16 Aug2005

Kiwi fruit (Actinidia deliciosa) are native to East Asia, perhaps China, akiwi1but were only commercially grown in New Zealand in the 1930’s from seeds obtained in the Yangtze River Valley. Better known by their more common green variety, these “Golden” specimens spied in a Singapore grocery last weekend were a stunning yellow and the flesh sweet and less acidic tasting. They were superb. I have always liked kiwis though some are delivered to groceries really unripe and can be painfully sour. With 10 times the Vitamin C as the equivalent amount of lemons, this is a highly nutritious fruit. It also looks terrific when added to fruit salads, used as a garnish, etc. I like to slice a ripe kiwi fruit in half and just scoop out the insides with a spoon. Best when served slightly chilled.

The new Golden variety is the result of hybrids done in New Zealand akiwi2and while I don’t normally take to just any highly engineered fruit or vegetable, one taste of these kiwis and I was sold. I can’t wait until they find their way into the local groceries. Though kiwi fruit are still primarily grown and exported by New Zealand, growers in California and Southern France have also started to raise the fruit as its popularity grows globally. Isn’t it odd that the Chinese never capitalized on the fact that this fruit is indigenous to their country?



  1. Wilson Cariaga says:

    yeah the golden kiwi. . . i spotted them last week surprisingly at the Shopwise supermarket (Cubao) along with fresh peaches,WOW. I really was so surprised seeing these fruits in the supermarket, a lot of times they don’t supply fruits other than the common ones (apples, oranges, mango etc.). I immediately bought the fruits and served them in my breakfast fruit platter, well that was just one lucky grocery day. . .

    Aug 16, 2005 | 6:41 pm


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  3. Chris says:

    Even if China capitalized on the fact that the kiwi fruit is indigenous to them, they can’t really do anything about the fact that it is only cultivated in mountainous areas in their countries (like upstream Yangtze). New Zealand, on the other hand is a very ideal place to grow the kiwi fruit…mountains and all, you know.

    By the way, North Americans and perhaps the rest of the world know kiwi to be a fruit, but when in New Zealand, always use “kiwi fruit”. Otherwise, you either confuse or irritate a New Zealander. Kiwi to them, is the animal (the fruit got its name from this animal because of the similarity of the “hair”) or a New Zealander, not a fruit.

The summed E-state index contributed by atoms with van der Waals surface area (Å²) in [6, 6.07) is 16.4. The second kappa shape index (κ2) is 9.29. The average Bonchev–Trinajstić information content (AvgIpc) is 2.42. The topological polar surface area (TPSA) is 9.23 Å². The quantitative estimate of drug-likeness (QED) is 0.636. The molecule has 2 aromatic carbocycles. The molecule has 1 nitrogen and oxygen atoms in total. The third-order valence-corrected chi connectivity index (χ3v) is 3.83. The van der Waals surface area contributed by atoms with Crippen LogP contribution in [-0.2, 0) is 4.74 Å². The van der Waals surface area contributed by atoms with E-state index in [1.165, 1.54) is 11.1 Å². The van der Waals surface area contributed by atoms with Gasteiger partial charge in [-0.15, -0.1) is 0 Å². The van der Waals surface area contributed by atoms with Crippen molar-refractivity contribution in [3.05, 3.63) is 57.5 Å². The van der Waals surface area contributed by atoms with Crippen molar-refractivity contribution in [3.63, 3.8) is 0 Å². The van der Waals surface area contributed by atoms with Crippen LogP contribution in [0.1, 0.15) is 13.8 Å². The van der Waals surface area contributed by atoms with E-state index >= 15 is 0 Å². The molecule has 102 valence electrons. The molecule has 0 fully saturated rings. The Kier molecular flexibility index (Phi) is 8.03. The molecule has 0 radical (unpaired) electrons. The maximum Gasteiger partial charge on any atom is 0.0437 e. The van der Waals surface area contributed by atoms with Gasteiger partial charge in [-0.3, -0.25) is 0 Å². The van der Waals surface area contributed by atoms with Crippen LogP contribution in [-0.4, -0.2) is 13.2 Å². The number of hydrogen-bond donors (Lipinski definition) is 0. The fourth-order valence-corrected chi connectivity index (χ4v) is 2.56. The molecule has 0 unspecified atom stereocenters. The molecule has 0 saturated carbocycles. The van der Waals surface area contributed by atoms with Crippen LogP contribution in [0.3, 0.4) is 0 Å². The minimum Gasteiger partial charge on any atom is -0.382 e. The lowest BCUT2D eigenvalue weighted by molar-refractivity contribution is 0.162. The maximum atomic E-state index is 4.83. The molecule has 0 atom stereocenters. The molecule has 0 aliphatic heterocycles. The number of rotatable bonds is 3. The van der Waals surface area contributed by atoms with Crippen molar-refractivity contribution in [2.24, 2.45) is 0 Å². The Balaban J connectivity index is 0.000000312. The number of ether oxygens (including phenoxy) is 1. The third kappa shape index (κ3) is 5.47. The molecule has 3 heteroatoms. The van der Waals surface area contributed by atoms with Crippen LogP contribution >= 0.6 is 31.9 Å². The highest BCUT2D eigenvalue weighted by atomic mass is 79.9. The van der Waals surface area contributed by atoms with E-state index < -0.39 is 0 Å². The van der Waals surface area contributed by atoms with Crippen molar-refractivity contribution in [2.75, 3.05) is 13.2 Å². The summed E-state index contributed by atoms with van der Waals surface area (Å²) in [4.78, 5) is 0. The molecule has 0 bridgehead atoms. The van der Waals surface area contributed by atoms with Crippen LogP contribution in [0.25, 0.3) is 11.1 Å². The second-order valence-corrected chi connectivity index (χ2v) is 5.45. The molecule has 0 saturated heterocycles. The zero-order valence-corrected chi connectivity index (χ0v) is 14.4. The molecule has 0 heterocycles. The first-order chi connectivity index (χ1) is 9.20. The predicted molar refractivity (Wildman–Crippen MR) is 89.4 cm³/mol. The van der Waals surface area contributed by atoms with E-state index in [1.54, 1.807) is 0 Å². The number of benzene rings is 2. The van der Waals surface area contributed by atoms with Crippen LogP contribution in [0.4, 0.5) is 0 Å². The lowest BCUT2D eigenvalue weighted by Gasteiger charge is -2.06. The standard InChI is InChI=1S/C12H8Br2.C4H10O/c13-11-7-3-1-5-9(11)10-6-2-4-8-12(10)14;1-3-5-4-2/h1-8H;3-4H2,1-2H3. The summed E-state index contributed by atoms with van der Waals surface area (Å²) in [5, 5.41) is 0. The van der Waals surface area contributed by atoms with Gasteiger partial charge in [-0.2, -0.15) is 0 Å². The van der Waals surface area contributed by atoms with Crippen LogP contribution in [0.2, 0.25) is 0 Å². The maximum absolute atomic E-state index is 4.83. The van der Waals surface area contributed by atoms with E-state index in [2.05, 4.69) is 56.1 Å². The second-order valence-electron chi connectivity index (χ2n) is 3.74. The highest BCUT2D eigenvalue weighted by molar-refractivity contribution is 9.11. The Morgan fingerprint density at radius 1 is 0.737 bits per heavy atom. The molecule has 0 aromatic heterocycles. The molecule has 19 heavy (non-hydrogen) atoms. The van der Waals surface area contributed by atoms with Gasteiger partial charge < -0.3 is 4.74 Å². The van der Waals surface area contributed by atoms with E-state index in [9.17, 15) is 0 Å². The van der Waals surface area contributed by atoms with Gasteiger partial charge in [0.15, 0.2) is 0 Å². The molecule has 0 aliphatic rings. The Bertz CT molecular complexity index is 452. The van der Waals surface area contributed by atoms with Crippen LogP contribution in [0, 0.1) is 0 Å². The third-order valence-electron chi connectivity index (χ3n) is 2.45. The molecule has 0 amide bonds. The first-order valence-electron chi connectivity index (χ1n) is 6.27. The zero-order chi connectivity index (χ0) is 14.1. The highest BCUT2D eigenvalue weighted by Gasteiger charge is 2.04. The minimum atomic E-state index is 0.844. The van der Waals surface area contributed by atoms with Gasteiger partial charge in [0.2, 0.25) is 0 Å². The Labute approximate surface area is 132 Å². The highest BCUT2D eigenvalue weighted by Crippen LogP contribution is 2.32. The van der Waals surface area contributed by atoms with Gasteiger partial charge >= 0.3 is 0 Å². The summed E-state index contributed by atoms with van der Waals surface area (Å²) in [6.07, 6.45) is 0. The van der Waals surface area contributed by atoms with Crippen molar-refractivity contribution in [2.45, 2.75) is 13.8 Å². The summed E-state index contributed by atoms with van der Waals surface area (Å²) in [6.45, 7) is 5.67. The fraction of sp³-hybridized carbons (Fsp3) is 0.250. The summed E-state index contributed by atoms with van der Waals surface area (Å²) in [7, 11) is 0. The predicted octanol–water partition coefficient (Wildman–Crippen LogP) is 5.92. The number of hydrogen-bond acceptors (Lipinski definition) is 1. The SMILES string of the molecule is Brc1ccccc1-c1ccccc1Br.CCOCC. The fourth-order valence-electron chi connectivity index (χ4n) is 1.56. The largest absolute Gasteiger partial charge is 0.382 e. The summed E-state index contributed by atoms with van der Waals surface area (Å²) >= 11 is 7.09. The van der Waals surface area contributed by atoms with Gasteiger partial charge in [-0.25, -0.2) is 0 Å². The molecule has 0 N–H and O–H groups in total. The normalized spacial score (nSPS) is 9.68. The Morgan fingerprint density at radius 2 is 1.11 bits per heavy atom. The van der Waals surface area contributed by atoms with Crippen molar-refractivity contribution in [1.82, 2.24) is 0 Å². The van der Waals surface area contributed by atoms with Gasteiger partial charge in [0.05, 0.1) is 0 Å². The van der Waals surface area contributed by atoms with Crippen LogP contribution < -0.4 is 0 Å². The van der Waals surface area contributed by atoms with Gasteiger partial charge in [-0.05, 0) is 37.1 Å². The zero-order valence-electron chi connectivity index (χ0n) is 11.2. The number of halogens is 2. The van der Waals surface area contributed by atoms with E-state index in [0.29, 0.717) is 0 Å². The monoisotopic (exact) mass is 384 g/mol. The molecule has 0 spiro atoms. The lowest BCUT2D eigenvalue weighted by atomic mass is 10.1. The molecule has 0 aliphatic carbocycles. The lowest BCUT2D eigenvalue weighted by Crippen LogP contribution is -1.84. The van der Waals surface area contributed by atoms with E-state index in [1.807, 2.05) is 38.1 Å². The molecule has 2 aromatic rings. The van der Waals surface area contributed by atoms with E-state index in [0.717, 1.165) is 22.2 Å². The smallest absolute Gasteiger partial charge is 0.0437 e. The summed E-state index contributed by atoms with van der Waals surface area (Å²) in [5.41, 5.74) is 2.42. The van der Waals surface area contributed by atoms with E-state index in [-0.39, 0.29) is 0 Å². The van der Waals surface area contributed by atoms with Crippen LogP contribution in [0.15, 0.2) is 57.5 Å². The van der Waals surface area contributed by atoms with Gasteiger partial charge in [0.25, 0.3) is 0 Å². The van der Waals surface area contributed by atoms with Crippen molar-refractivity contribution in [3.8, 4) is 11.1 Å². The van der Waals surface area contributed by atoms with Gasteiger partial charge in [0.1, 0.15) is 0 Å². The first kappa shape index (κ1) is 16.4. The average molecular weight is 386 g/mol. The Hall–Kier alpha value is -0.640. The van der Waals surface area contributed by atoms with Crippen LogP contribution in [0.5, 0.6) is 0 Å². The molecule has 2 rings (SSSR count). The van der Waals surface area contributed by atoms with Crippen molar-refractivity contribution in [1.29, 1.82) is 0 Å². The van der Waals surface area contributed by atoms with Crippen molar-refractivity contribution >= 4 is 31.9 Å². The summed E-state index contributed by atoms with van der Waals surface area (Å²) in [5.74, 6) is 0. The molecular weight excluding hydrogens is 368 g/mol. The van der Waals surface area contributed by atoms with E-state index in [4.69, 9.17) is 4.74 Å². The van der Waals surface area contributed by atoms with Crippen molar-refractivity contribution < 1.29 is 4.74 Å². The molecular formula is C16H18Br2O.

Aug 17, 2005 | 5:10 am

  4. noel says:

    here is a photo of the green kiwifruit which I preferred to the golden one.


    Aug 17, 2005 | 10:21 am

  5. rose aka sunbridge says:

    My dad introduced me to the kiwi fruit. He received a basket full of kiwi(s) from a colleague, came home with it, and found his youngest daughter addicted to the dang fruit! =) I usually buy my kiwi addiction in Cherry Foodarama in Shaw Blvd. Goody for my breakfast with cereals or oatmeal…yummy.

    Aug 17, 2005 | 10:25 am

  6. Mariposa says:

    mr marketman, golden kiwi is available, try chinese fruit stores. It costs more than the green ones though :(

    Aug 17, 2005 | 10:15 pm

  7. Marketman says:

    Yahoo, didn’t think these had made it here yet… thanks for letting me know, folks!

    Aug 18, 2005 | 7:28 am

  8. Andy says:

    Kiwis are one of the favorite fruits for my two daughters. Sometimes both of them would each eat two at one sitting. We can buy both the yellow and green kiwis here in Taiwan. One tip with kiwis is that you need to squeeze it to check for ripeness. The more unripe it is the more sour it tastes. Don’t eat it if it is still hard as it will be extremely sour. To check for ripeness hold the kiwi in your hand and squeeze, it is ready to eat when it is slightly soft when you press it with your fingers.

    Sep 15, 2005 | 11:14 am


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